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This article in JPR

  1. Vol. 4 No. 2, p. 137-140
     
    Received: June 9, 2009


    * Corresponding author(s): joness@wsu.edu
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doi:10.3198/jpr2009.06.0306crc

Registration of ‘Xerpha’ Wheat

  1. S. S. Jones *a,
  2. S. R. Lyona,
  3. K. A. Balowa,
  4. M. A. Gollnicka,
  5. K. M. Murphya,
  6. J. S. Kuehnera,
  7. T. D. Murrayb,
  8. X. M. Chenc,
  9. D. A. Englec and
  10. K. G. Campbellc
  1. a Dep. of Crop and Soil Sciences, Washington State Univ., Pullman, WA 99164-6420
    b Dep. of Plant Pathology, Washington State Univ., Pullman, WA 99164-6430
    c USDA-ARS Wheat Genetics, Quality, Physiology, and Disease Research Unit, Pullman, WA 99164-6420. Research was funded in part by the Washington State Grain Alliance

Abstract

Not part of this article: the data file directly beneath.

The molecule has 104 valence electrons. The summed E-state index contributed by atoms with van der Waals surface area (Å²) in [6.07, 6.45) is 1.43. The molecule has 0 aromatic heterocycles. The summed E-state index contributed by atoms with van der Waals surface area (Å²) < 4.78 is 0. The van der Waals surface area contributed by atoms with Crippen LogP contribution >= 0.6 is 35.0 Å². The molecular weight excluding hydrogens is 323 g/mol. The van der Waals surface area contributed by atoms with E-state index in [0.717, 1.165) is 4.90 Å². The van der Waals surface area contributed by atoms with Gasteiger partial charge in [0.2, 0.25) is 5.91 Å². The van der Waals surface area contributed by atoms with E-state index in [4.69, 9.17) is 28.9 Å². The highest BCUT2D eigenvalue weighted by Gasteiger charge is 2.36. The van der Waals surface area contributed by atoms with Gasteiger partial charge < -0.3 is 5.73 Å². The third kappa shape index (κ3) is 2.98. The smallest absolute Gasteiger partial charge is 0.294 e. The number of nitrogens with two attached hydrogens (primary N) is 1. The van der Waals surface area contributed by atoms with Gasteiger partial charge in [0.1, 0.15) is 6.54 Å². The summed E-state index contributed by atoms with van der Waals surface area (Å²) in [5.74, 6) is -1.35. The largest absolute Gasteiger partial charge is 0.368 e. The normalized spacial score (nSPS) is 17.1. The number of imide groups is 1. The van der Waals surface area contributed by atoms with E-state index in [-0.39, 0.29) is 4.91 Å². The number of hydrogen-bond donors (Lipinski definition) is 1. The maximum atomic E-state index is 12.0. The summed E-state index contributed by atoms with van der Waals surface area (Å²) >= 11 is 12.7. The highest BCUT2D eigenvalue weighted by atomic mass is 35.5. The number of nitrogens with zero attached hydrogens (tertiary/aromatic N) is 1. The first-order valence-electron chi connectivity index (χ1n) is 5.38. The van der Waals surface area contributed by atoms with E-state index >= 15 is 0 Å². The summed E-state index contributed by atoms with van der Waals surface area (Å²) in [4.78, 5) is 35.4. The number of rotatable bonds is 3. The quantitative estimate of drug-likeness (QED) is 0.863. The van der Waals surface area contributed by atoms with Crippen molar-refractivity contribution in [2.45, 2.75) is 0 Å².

Many of the current soft white winter (SWW) wheat (Triticum aestivum L.) cultivars produced in Washington are adapted to specific environments. The objective of this research was to develop a high yielding, disease resistant SWW cultivar with competitive yield potential for all Washington winter wheat production environments. ‘Xerpha’ (Reg. No. CV-1045, PI 645605) SWW wheat was developed by the Agricultural Research Center of Washington State University (WSU) and released in 2008. It was selected from an ‘Eltan’/‘Estica’ cross made in 1999 and advanced to the F5 in the greenhouse by a modified single seed descent breeding strategy. Successive progeny were advanced under field conditions by a modified pedigree-bulk breeding method under the experimental designations SSD01061 and eventually WA007973. Xerpha was the highest, or among the highest, yielding SWW cultivars in every precipitation zone in the WSU Extension Uniform Cereal Variety Testing Program (EUCVTP) trials in 2006, 2007, and 2008. It was released as a replacement for ‘Madsen’ and Eltan on the basis of its superior grain yield in Washington's low [<400 mm average annual precipitation (AAP)], intermediate (400–500 mm AAP), and high (> 500 mm AAP) precipitation zones; excellent grain volume weight; strong cold tolerance, and high-temperature, adult-plant (HTAP) resistance to stripe rust (caused by Puccinia striiformis Westend. f. sp. tritici).

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